Kelsey Sandy
One of my professors once told me to never pass up a free contest. She started her career by winning a book contest, and now, not only has she been teaching Creative Writing for over 20 years, but she is the author of two novels, three short story collections, two chapbooks of poetry, one play, and many essays.

Contests are a great way to get your name and work out and add another line to your Author Bio (not to mention that constantly entering contests means that you are constantly writing!).

I came across this free contest today: the Your Story Competition at Writer's Digest

Every other month, Writer's Digest posts a short prompt. In response, you submit a short story. There are currently two contests open.

(1) Write an opening sentence to a story, 25 words or less, based on a photograph. This contest ends Sept. 10.

(2) Write a short story of 750 words or less (that's a really short story!) in response to the following prompt: "After being pulled over for speeding, your character finds something important while looking for her registration in the glove compartment." This contest ends Oct. 10.

The grand prize? Publication in the next Writer's Digest! Talk about getting your name and work out there!

Best of luck to everyone, and keep writing, fellow writers!
Jessica Leake

I just finished reading ACROSS THE UNIVERSE by Beth Revis. It had been on my TBR list for awhile, and I finally got the chance these past few days. It was fabulous, just like I knew it would be. As Kiersten White says about it on the cover: “A horrifying and deliciously claustrophobic masterpiece that’s part sci-fi, part dystopian, and entirely brilliant.” The sci-fi element was very well done, and is in fact why I held off reading it for so long. I’m terrified of space. I don’t know why. It’s not like I can’t watch Star Trek or Star Wars, but if I let myself really think about it (like this book forces you to do), I get creeped out. It really does make you claustrophobic and appreciative of being able to walk outside and enjoy the sunshine and breeze (even if it is 100 degrees out).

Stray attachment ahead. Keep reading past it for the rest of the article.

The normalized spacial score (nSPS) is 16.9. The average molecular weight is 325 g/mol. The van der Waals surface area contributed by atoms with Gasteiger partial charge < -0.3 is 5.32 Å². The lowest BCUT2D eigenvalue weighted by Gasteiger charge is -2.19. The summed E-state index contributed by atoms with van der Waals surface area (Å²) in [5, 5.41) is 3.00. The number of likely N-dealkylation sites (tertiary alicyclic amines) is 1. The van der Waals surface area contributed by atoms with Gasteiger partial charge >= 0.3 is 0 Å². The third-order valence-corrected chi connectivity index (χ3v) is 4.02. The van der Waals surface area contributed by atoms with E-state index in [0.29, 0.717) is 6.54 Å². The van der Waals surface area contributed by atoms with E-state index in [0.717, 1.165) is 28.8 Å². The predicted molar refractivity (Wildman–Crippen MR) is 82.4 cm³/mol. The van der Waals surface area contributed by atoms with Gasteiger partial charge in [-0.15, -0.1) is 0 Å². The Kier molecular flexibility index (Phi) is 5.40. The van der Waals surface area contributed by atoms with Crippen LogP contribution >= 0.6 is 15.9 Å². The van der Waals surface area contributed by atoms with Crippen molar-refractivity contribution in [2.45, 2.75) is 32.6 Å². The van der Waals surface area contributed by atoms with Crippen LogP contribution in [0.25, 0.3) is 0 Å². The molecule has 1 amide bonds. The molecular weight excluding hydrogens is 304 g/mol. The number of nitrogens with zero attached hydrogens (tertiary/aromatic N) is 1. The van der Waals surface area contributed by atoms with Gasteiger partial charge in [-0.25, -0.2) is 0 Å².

The part that interested me most was how Beth Revis showed in brilliantly thought-out detail, what would happen if free speech, individuality, and emotions were all taken away at the whims of a dictator. “Differences” are cited by Eldest as a cause of discord. Which, when you think about it, is true. Differences have caused war, do cause war. But what Ms. Revis encourages you to do is think about what our lives would be like if we had no differences, no individuality. In her dystopian world, the Hitler-esque dictator succeeded in creating his Master Race. Everyone was the same, and things were peaceful. Peaceful because the people had become zombie-like. It was either that, or become suicidal. We need differences, individuality, free speech and thought. Without them, creativity and progress come to a screeching halt. Everything that makes life worth living, really, disappears.

It was disturbing to see the people with no emotions. Even though I would hate to be stuck on a space ship for centuries, I would still want to be able to feel. As the MC Amy said: “In amongst all this sorrow there is also joy. You can’t have one without the other.”

Life under a communist regime wasn’t the only controversial issue tackled in this book. The impact of euthanasia and genetic engineering was also portrayed. It seemed to be a natural progression because of the lack of respect for human life.

I love books that make you think—even if the thoughts are disturbing. Anyone else read this book? What were your thoughts?